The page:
Lepore lays out his view of COGCC’s mission
Post Independent Staff
Glenwood Springs, CO Colorado
RIFLE, Colorado – The Colorado Oil and Gas Conservation Commission (COGCC) has a split personality of sorts, the commission’s new executive director said in a talk here on Thursday night.
“Our mission is very clearly a dual mission,” he told members of the Garfield County Energy Advisory Board, which met at the Rifle branch of the Garfield County Public Library.
On the one hand, he said, the COGCC was created to promote the development of oil and gas.
But the COGCC also was created “to protect public health, safety and the environment,” said Lepore, who was appointed last month to replace former COGCC director Dave Neslin.
“Those things have to be done in balance,” he said, speaking both to the EAB members and to an audience of about 40 people, a mixture of COGCC staffers, industry personnel and citizens hoping to learn about Lepore’s plans for the commission.
With a background as an environmental lawyer, Lepore said, he hopes to engage in an “honest, frank and civilized conversation” with oil and gas industry boosters, critics and those who have no fixed opinions either way.
An example of his plans, he said, is to continue a program of baseline water quality sampling in areas where the industry is active, to determine existing levels of pollutants as a way of gauging the effects of industry activities in the future.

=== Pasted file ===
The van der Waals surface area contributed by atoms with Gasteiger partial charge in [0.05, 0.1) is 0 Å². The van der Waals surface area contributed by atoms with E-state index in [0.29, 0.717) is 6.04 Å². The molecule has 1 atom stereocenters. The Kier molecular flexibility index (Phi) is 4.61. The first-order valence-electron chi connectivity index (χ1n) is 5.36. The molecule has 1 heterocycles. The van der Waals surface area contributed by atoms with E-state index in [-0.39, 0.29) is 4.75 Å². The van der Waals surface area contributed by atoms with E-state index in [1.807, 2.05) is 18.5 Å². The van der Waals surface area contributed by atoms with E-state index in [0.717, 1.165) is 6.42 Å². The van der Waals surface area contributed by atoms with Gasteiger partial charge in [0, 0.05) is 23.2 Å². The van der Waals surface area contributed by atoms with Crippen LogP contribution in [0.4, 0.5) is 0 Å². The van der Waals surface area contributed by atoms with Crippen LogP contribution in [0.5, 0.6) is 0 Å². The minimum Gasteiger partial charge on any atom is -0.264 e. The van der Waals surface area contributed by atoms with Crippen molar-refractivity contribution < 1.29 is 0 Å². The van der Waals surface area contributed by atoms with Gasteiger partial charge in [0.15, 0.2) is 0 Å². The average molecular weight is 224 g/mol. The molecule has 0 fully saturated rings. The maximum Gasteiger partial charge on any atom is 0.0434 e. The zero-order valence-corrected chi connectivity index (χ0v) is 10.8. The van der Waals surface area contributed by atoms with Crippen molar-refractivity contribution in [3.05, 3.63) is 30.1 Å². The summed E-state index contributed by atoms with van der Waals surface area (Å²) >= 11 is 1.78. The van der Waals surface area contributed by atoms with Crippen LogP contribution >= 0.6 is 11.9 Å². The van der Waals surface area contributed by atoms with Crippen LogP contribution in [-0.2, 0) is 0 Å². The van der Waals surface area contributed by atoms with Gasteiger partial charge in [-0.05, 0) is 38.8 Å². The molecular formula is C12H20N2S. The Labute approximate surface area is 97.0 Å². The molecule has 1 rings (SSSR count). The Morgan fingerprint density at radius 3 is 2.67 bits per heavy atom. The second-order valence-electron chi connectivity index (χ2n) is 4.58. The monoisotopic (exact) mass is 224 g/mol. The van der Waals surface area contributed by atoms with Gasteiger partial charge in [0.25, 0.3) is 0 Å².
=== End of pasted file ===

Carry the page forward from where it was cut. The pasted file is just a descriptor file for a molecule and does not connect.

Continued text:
He said the program is voluntary so far, and claimed a participation rate of 90 percent among oil and gas operators around Colorado. But he hopes to make it “more mandatory” to ensure that all operators are involved.
He lauded Garfield County for embarking with Colorado State University on a $1.8 million air quality study, which is expected to get under way early next year.
The study, as it currently stands, is to be funded with $1 million from the county and $800,000 from the industry.
“We clearly need more data on air emissions,” Lepore said.
In response to a question from Garfield County Commissioner Tom Jankovsky, about the possible listing of the sage grouse as an endangered species, Lepore said it is up to the EPA to either list the species or not. But the state can get involved, he said, by updating existing sage grouse habitat mapping.
Lepore was asked about efforts by the city of Longmont to establish its own oil and gas regulations, and the state’s ongoing lawsuit to prevent that from happening. He said he hopes to avoid any further such legal entanglements through expanded use of the Local Government Designee program.
That program involves the designation of specific individuals in city and county governments who work directly with the COGCC on oil- and gas-related issues.
Lepore also was peppered with questions from several county residents who have been outspoken critics of the oil and gas industry and its effects on the local population.
Marion Wells of Rulison, for example, told Lepore that she had been experiencing difficulties with neighboring gas rigs for several years, but had gotten no response to her pleas for assistance to the COGCC.
“In my experience, the commission responds virtually immediately to every citizen complaint that we get,” Lepore told Wells. “It’s unacceptable that we didn’t respond.”
Wells added that COGCC personnel did come out to conduct site visits on her property, but they did not contact her in advance of those visits or after them.
Lepore pledged to look into the matter.
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